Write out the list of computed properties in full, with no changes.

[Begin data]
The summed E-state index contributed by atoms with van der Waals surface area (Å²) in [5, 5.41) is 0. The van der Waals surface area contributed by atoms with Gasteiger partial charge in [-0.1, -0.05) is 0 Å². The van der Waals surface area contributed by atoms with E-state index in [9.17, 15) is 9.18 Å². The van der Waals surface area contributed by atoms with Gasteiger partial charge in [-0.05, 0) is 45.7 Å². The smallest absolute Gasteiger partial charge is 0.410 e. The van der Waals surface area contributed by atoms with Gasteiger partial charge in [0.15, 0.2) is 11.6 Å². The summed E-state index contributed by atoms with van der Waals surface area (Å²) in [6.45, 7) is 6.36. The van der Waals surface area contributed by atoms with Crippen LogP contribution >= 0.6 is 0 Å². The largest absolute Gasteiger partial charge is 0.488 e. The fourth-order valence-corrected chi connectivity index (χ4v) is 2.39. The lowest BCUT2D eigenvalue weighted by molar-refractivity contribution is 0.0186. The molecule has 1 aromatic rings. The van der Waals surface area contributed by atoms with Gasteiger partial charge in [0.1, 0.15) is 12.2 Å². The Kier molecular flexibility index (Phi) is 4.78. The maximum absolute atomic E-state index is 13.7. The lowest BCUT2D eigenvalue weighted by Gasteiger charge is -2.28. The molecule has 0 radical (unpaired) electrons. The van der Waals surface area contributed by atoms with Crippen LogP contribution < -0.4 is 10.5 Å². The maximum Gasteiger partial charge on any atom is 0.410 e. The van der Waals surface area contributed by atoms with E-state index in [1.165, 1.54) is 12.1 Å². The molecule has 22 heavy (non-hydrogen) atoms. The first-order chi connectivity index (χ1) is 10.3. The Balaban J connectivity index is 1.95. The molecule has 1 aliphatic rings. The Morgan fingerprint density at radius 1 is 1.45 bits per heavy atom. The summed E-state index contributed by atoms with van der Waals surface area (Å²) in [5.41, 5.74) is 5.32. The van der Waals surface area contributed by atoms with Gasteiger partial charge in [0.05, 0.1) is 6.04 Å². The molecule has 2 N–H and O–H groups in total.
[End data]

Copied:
The summed E-state index contributed by atoms with van der Waals surface area (Å²) in [5, 5.41) is 0. The van der Waals surface area contributed by atoms with Gasteiger partial charge in [-0.1, -0.05) is 0 Å². The van der Waals surface area contributed by atoms with E-state index in [9.17, 15) is 9.18 Å². The van der Waals surface area contributed by atoms with Gasteiger partial charge in [-0.05, 0) is 45.7 Å². The smallest absolute Gasteiger partial charge is 0.410 e. The van der Waals surface area contributed by atoms with Gasteiger partial charge in [0.15, 0.2) is 11.6 Å². The summed E-state index contributed by atoms with van der Waals surface area (Å²) in [6.45, 7) is 6.36. The van der Waals surface area contributed by atoms with Crippen LogP contribution >= 0.6 is 0 Å². The largest absolute Gasteiger partial charge is 0.488 e. The fourth-order valence-corrected chi connectivity index (χ4v) is 2.39. The lowest BCUT2D eigenvalue weighted by molar-refractivity contribution is 0.0186. The molecule has 1 aromatic rings. The van der Waals surface area contributed by atoms with Gasteiger partial charge in [0.1, 0.15) is 12.2 Å². The Kier molecular flexibility index (Phi) is 4.78. The maximum absolute atomic E-state index is 13.7. The lowest BCUT2D eigenvalue weighted by Gasteiger charge is -2.28. The molecule has 0 radical (unpaired) electrons. The van der Waals surface area contributed by atoms with Crippen LogP contribution < -0.4 is 10.5 Å². The maximum Gasteiger partial charge on any atom is 0.410 e. The van der Waals surface area contributed by atoms with E-state index in [1.165, 1.54) is 12.1 Å². The molecule has 22 heavy (non-hydrogen) atoms. The first-order chi connectivity index (χ1) is 10.3. The Balaban J connectivity index is 1.95. The molecule has 1 aliphatic rings. The Morgan fingerprint density at radius 1 is 1.45 bits per heavy atom. The summed E-state index contributed by atoms with van der Waals surface area (Å²) in [5.41, 5.74) is 5.32. The van der Waals surface area contributed by atoms with Gasteiger partial charge in [0.05, 0.1) is 6.04 Å². The molecule has 2 N–H and O–H groups in total.